Iconic photos of a changing city, and commentary on our Collections & Exhibitions from the crew at MCNY.org
Spring in New York City is glorious. Allergy issues aside, the season of rebirth is especially welcome after this winter’s polar vortex shenanigans. And though I celebrate the sunny days and refreshing rain of spring, I can see the heat waves forming on the horizon. Summer is coming and with it a suffocating wall of humidity.
One of my best strategies to beat the heat is going to the theater. Be it a movie, musical, or play, the cool darkness of a theater combined with a few hours of entertainment is my preferred place to be on an unbearably hot day. A hundred years ago, this wasn’t so much the case. Without air conditioning, the heat of the lights and the crush of fellow audience members could make visiting the theater intolerable. Not wishing to lose business during the summer months, theater owners came up with a new strategy: the roof!In the photograph above, a rooftop audience enjoys some light entertainment on the Madison Square Garden roof. This MSG was located at 26th Street and Madison Avenue. Designed by Stanford White, it was the second tallest building in the City at the time construction finished in 1890. Part of the fun for the audience was the chance to watch musical comedies and operettas from 32 stories off the ground. (Check out Mia’s early blog on the theater’s Diana statue.)
Further uptown at 44th and Broadway, the New York Theatre roof offered similar entertainment fare. The New York Theatre was originally built as the Olympia Theatre by Oscar Hammerstein I (the grandfather of the Oscar Hammerstein from musical theater’s famous “Rodgers & Hammerstein”).
Though a financial failure for Hammerstein I, the theater was only the second to be built in what would become the Times Square Theater District. In 1895, the area was known as Longacre Square.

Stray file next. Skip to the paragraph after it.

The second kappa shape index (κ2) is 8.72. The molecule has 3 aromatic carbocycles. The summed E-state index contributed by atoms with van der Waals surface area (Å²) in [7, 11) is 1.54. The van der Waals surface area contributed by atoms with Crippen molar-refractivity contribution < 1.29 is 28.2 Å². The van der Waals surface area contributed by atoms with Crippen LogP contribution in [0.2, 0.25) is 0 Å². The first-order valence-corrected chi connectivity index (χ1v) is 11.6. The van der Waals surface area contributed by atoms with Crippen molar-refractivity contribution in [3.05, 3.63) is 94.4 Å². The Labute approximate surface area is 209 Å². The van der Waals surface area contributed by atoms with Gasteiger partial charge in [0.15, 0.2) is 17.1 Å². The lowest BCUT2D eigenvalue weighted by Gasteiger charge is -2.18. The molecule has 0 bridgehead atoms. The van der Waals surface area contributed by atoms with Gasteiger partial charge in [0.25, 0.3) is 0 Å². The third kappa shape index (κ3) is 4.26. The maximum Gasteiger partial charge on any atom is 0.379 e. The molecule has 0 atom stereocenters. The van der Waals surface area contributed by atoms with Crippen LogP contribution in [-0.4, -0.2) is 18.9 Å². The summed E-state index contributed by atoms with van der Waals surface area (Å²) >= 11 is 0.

Hammerstein I’s second effort at extravagant outdoor entertainment was the Paradise Roof Garden at 201 West 42nd Street. Part enclosed space and part open air, the Garden spanned the roofs of the Victoria Theatre and the Theatre Republic next door.The Paradise Roof Garden was run by Hammerstein I’s son Willie. As the noise of an ever expanding New York drifted upward, the vaudeville shows presented on the roof adapted to include wordless routines and pantomime. Just down the block at 260 West 42nd Street was the American Theatre. With a seating capacity of over 2,000, the American Theatre was a popular venue for melodrama and comedies. The roof offered escape from the crowds below.
Beautiful lights lit up the roof and audiences could gather around small tables to chat or enjoy a variety of entertainments.
Lighter fare was the entertainment of choice for rooftop theaters. Many of the auditoriums below were known for their comedic musicals and revues. Rooftops offered even less serious spectacle with acrobatic troupes, vaudeville sketches, and variety acts requiring minimal staging. It was just too darn hot to think of weightier things. No doubt it’s the same impulse that guides the current blockbuster push for summer movies.Movie screenings were also a part of rooftop entertaining. As the technology developed, projectors and screens were taken up top so that audiences could enjoy the silent films and a breeze.
Rooftop entertainment began a sharp decline in the 1920s, a decline that coincided with the rise of air conditioning installations in theaters of all types. While live performance on a rooftop may be a thing of the past, New Yorkers can still check out a movie thanks to the series set up by Rooftop Films. You can also get your fix for outdoor theater this summer with the Public Theater’s Shakespeare in the Park productions. Another great way to beat the heat: visit a museum!